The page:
Another object of the present invention is to provide a ceramic package having improved hermetic seals between the package components and conductive leads passing therethrough.
The above and other objects which will become apparent from the specification as a whole, including the drawings, are accomplished in accordance with a preferred embodiment of the present invention by providing a lead having a platinum or palladium core and a copper sheath extending through an alumina or beryllia substrate and hermetically sealing the aperture between the ceramic and the lead with a copper-copper oxide eutectic. This hermetic seal may be provided by coating the platinum or palladium core with copper, inserting the lead in an appropriately sized aperture in the ceramic and passing the combination through a direct bond copper furnace temperature profile in an appropriate atmosphere to form the copper-copper oxide eutectic which flows into any gaps between the lead and the ceramic and seals those gaps. Alternatively, a copper collar may be provided on a platinum or palladium lead with the collar disposed adjacent the ceramic. When this structure is passed through a direct bond copper process, the liquid eutectic flows into and seals the lead-to-ceramic gap upon solidification.
The subject matter which is regarded as the invention is particularly pointed out and distinctly claimed in the concluding portion of the specification. The invention, however, both as to organization and method of practice, together which further objects and advantages thereof, may best be understood by reference to the following description taken in connection with the accompanying drawings in which:
FIG. 1 illustrates a ceramic package component and lead in accordance with the present invention prior to sealing the lead to the ceramic;
FIG. 2 illustrates a ceramic package component and lead in accordance with the present invention after hermetic sealing of the lead to the ceramic; and
FIG. 3 illustrates an uncoated platinum or palladium lead disposed in an aperture in a ceramic with a copper collar in place for providing the eutectic to seal the lead to the ceramic.
In FIG. 1, a lead 20 ready for sealing in a ceramic package component 12 in accordance with the present invention is illustrated in a perspective cross-section view. A ceramic substrate 12 which may be alumina, beryllia or other appropriate materials may preferably be on the order of 25 mils (635 microns) thick and may have an aperture 14 which is 24 mils (610 microns) or 44 mils (1.12 mm) in diameter therein, extending through the ceramic component 12 between its major surfaces. The aperture diameter may be made larger or smaller as may be considered desirable. The lead 20 has a platinum core 22 which may be either 20 mils (508 microns) or 40 mils (1.02 mm) in diameter having a thin copper plating 24 which may be approximately 1 mil (25.4 microns) in thickness sheathing the platinum core. It is preferred to provide a copper collar 26 which is a press fit on the lead 20 and has a cylindrical shell thickness of, for example, 10 mils (254 microns) and a height of 25 mils (635 microns) and is disposed adjacent the ceramic component 12. The copper collar 26 is preferred in order to ensure the formation of sufficient eutectic material to seal the gap between the lead 20 and the ceramic 12 surrounding the aperture 14.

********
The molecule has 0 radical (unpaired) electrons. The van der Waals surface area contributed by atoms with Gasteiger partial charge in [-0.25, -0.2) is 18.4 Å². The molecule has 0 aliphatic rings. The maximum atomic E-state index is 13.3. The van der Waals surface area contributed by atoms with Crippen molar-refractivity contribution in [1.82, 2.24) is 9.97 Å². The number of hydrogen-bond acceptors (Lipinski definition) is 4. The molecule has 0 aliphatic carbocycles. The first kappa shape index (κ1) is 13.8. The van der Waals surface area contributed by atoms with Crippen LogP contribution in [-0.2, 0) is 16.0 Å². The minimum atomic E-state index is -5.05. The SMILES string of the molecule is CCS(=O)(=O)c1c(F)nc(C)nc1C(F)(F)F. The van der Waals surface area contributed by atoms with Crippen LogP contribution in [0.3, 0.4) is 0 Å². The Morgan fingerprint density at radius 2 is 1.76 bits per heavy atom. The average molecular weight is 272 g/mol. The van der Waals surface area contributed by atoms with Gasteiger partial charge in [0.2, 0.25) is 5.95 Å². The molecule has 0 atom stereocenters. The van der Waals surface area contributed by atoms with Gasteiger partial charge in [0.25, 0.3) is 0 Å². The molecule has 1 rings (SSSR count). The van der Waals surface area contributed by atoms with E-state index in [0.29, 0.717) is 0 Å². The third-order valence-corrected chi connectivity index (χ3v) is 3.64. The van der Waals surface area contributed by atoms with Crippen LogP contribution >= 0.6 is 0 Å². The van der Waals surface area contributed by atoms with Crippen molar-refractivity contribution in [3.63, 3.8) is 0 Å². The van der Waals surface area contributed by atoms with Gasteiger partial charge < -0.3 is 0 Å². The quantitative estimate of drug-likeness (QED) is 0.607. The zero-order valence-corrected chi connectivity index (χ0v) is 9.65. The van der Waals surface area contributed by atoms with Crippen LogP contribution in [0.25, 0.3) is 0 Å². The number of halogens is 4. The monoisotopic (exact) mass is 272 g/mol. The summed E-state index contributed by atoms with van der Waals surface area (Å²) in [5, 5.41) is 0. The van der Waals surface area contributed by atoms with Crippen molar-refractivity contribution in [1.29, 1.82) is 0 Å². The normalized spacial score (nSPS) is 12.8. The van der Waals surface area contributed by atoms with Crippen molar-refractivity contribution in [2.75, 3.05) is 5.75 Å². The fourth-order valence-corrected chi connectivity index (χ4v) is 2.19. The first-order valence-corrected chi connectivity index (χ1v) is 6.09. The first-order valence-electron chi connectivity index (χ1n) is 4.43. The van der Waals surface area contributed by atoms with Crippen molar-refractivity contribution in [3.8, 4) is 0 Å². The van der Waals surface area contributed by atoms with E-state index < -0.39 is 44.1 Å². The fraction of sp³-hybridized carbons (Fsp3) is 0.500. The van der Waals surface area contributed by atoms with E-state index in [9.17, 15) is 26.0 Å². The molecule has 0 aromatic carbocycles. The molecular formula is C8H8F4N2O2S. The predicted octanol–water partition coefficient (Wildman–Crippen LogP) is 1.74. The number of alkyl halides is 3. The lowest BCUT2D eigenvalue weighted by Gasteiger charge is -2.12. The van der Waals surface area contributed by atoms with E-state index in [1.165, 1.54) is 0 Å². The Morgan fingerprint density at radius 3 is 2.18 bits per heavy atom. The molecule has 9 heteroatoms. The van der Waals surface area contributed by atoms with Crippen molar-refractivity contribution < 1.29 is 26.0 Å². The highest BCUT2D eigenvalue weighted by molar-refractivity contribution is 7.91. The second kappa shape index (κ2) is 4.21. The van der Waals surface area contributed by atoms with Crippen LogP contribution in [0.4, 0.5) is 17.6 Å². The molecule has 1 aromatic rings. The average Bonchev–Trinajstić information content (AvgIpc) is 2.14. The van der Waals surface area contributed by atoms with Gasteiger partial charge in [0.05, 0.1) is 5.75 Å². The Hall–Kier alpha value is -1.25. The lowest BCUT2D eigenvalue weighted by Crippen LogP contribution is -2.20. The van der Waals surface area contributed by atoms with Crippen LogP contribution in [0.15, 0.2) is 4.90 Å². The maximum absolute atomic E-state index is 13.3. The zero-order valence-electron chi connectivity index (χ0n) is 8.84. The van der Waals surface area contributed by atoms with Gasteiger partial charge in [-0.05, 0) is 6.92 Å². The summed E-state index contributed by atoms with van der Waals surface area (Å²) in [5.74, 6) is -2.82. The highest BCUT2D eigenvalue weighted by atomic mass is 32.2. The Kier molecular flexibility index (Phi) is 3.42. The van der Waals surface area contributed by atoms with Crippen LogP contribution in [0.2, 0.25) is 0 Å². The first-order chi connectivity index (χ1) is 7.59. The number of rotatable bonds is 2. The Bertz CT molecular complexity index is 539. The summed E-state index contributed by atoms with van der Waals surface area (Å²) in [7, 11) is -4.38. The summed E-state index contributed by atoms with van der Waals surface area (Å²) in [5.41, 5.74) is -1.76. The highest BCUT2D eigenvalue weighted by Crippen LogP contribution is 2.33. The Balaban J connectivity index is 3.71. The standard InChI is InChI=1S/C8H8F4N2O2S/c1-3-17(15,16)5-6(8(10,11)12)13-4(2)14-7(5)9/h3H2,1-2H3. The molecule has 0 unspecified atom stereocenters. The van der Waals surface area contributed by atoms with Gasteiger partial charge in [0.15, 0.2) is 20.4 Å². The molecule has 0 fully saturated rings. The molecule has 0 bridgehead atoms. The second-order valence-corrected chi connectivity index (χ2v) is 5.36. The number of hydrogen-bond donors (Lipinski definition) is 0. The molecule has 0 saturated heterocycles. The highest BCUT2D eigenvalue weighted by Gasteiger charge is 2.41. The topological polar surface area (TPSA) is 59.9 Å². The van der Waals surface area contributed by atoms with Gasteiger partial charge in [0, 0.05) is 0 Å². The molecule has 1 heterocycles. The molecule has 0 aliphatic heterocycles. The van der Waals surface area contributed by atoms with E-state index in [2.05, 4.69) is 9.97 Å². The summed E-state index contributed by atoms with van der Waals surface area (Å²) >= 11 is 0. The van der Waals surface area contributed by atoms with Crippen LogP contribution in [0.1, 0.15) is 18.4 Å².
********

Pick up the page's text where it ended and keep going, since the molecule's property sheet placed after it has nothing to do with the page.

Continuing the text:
With the components disposed in the manner illustrated, the combined structure is passed through a copper direct bond thermal profile in accordance with the process taught in the above-identified direct bond copper process patents In particular, the copper collar and plated platinum rod are heated in air at about 340° C. for several minutes to oxidize the copper to provide the oxygen necessary for the formation of the copper-copper oxide eutectic. The alumina plate 12 is preferably fired in air at about 940° C. for 10 minutes prior to assembly with the lead 20 and collar 26 in order to ensure that any unwanted residues from drilling and cleaning processes are removed prior to performing the bonding process. Following the preparatory steps, the assembled structure is heated to between 1,065° C. and 1,083° C. whereby a liquid, copper-copper oxide eutectic 28 forms, flows into the gap between the lead 20 and the ceramic 12 and fills that gap. The combined structure is then cooled to less than 1,065° C. to solidify the copper-copper oxide eutectic, thereby effecting a hermetic seal between the platinum rod and the ceramic. The combined structure is then cooled to ambient temperature for assembly into the final desired package. The platinum rod has a thermal coefficient of expansion of substantially 8.6×10-6 /°C., while the alumina substrate (96% alumina) has a thermal coefficient of expansion of 6 to 8×10.sup.×6 /°C. Thus, the platinum and alumina are closely matched in thermal expansion coefficients with the result that the lead-to-ceramic seal should have a long, useful life, even in the presence of substantial thermal cycling.